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George Souroullas: Novel Chromatin Effects on Oncogenic EZH2

Carlo Navarro

Young Investigator Highlight: George Souroullas:


In the last few years the cancer genome atlas (TCGA), has allowed us to identify numerous cancer-associated mutations.

What is the Cancer Genome Atlas / TCGA (cancer.gov): TCGA is a project to identify the complete set of DNA changes in many different types of cancer. Studying these changes may help researchers understand how different types of cancer form. This may lead to new ways to prevent, diagnose, and treat cancer. TCGA is led by the National Cancer Institute (NCI) and the National Human Genome Research Institute (NHGRI), which are parts of the National Institutes of Health (NIH). Also called The Cancer Genome Atlas.

This information is critical, both in terms of disease prognosis, but also in the identification of novel therapeutic targets and for fulfilling the promises of personalized medicine. Sequencing studies from the TCGA have also highlighted the central role of epigenetic processes in cancer causation and progression and treatment. This presents us with a remarkable opportunity in translational medicine because, unlike DNA mutations, these epigenetic modifications are reversible and can be targeted by small molecule inhibitors.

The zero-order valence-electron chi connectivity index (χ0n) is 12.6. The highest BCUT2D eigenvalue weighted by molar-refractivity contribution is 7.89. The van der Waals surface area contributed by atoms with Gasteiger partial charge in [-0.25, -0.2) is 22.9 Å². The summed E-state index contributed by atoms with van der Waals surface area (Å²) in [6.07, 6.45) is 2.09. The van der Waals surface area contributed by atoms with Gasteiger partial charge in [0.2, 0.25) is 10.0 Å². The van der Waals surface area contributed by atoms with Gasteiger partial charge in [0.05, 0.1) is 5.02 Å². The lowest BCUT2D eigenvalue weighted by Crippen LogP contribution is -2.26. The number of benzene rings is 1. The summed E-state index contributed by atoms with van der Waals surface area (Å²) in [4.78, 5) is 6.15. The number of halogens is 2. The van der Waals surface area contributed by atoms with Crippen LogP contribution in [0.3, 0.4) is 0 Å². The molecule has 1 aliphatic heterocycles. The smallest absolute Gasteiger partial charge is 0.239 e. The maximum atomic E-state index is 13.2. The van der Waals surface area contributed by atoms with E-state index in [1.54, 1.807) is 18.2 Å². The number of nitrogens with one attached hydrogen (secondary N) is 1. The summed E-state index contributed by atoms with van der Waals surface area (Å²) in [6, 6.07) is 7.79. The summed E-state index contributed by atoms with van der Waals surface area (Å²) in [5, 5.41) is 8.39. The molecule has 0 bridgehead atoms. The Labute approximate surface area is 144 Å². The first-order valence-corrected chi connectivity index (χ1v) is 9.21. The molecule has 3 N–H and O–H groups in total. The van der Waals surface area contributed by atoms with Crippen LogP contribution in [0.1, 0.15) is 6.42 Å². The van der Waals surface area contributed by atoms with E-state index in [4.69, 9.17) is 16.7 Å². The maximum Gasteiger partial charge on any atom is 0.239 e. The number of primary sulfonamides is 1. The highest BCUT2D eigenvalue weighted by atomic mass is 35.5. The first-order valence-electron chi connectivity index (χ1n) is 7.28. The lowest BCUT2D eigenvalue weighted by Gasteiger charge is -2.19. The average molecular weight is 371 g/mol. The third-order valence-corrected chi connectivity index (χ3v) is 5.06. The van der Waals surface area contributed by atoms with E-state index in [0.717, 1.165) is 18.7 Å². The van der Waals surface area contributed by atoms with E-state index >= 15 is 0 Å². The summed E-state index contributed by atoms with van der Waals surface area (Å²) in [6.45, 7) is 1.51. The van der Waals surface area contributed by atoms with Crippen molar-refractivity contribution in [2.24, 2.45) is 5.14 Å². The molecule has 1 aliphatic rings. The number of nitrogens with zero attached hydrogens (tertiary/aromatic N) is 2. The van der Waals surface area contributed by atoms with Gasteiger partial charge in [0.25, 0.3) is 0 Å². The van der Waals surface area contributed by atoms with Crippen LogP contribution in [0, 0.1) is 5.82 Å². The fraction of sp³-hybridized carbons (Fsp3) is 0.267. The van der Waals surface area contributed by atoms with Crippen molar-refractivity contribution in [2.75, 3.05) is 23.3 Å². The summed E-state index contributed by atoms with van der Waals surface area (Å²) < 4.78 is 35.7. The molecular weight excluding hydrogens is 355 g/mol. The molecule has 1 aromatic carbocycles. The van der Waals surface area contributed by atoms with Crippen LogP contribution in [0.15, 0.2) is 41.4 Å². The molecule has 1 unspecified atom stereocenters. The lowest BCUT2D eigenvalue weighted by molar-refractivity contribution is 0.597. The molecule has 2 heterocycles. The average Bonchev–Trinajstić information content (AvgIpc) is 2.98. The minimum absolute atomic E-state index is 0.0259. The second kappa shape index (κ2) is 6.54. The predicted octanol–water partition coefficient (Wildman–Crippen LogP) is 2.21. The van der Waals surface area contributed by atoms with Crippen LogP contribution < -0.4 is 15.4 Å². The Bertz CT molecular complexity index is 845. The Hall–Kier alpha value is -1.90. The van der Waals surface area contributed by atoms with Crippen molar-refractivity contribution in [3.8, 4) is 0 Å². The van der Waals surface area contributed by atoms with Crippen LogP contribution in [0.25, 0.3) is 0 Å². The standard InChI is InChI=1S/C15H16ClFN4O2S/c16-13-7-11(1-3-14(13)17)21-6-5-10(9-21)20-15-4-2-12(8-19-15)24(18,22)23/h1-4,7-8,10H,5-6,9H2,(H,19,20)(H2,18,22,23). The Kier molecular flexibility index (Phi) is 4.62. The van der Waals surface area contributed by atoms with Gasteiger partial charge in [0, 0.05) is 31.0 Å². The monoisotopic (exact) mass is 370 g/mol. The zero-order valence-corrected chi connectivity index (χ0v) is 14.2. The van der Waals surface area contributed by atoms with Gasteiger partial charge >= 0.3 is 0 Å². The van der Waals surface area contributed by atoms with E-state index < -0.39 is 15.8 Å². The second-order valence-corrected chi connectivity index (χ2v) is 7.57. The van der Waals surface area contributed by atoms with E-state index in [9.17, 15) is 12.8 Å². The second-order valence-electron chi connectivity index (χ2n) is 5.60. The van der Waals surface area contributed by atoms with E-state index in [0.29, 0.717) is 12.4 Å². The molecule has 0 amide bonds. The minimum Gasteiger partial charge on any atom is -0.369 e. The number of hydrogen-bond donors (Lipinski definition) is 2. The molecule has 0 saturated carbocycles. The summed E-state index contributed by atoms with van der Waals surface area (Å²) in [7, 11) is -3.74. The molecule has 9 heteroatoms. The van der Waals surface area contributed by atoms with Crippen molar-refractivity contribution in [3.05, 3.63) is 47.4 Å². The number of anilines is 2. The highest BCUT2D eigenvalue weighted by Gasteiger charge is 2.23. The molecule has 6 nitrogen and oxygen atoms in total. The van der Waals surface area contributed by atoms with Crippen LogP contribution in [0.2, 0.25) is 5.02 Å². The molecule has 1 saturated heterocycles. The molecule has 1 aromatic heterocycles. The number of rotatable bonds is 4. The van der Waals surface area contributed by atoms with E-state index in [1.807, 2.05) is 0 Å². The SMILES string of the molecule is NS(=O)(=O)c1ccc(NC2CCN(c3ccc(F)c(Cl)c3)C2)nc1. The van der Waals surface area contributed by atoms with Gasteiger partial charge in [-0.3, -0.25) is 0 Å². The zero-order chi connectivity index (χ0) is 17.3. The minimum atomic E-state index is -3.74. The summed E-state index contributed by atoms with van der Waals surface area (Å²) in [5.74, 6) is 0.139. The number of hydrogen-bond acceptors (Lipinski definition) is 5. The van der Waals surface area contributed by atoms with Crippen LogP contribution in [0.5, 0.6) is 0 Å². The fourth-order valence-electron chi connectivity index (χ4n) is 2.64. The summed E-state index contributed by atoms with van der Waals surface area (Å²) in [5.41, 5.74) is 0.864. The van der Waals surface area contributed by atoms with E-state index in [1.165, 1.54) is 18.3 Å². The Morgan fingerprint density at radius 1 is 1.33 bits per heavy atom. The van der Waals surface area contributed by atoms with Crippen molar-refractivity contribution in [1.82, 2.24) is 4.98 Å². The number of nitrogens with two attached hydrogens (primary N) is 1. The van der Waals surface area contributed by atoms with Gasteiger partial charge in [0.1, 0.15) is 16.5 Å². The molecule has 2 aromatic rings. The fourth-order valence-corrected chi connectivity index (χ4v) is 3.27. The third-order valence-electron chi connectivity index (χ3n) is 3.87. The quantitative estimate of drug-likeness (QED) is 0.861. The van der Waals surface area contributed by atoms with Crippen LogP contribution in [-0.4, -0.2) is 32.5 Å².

Dr. Souroullas and his lab focus on molecular mechanisms and mutations in epigenetic regulators that contribute towards cancer development and which are also potential therapeutic targets. More specifically, Dr. Souroullas proposes to focus on the chromatin modifying enzyme EZH2 and to use basic scientific approaches to uncover how misregulation of EZH2 changes cells and allows them to become cancerous.

What is EZH2? (via NIH): The EZH2 gene provides instructions for making a type of enzyme called a histone methyltransferase. Histone methyltransferases modify proteins called histones, which are structural proteins that attach (bind) to DNA and give chromosomes their shape. By adding a molecule called a methyl group to histones (methylation), histone methyltransferases can turn off (suppress) the activity of certain genes, an essential process in normal development. Specifically, the EZH2 enzyme forms part of a protein group called the polycomb repressive complex-2. By turning off particular genes, this complex is involved in the process that determines the type of cell an immature cell will ultimately become (cell fate determination).

The proposal will also investigate how misregulation of EZH2 cooperates with genetic mutations in other chromatin modifying genes, with the overall goal of understanding how changes in chromatin dynamics lead to the development of cancer.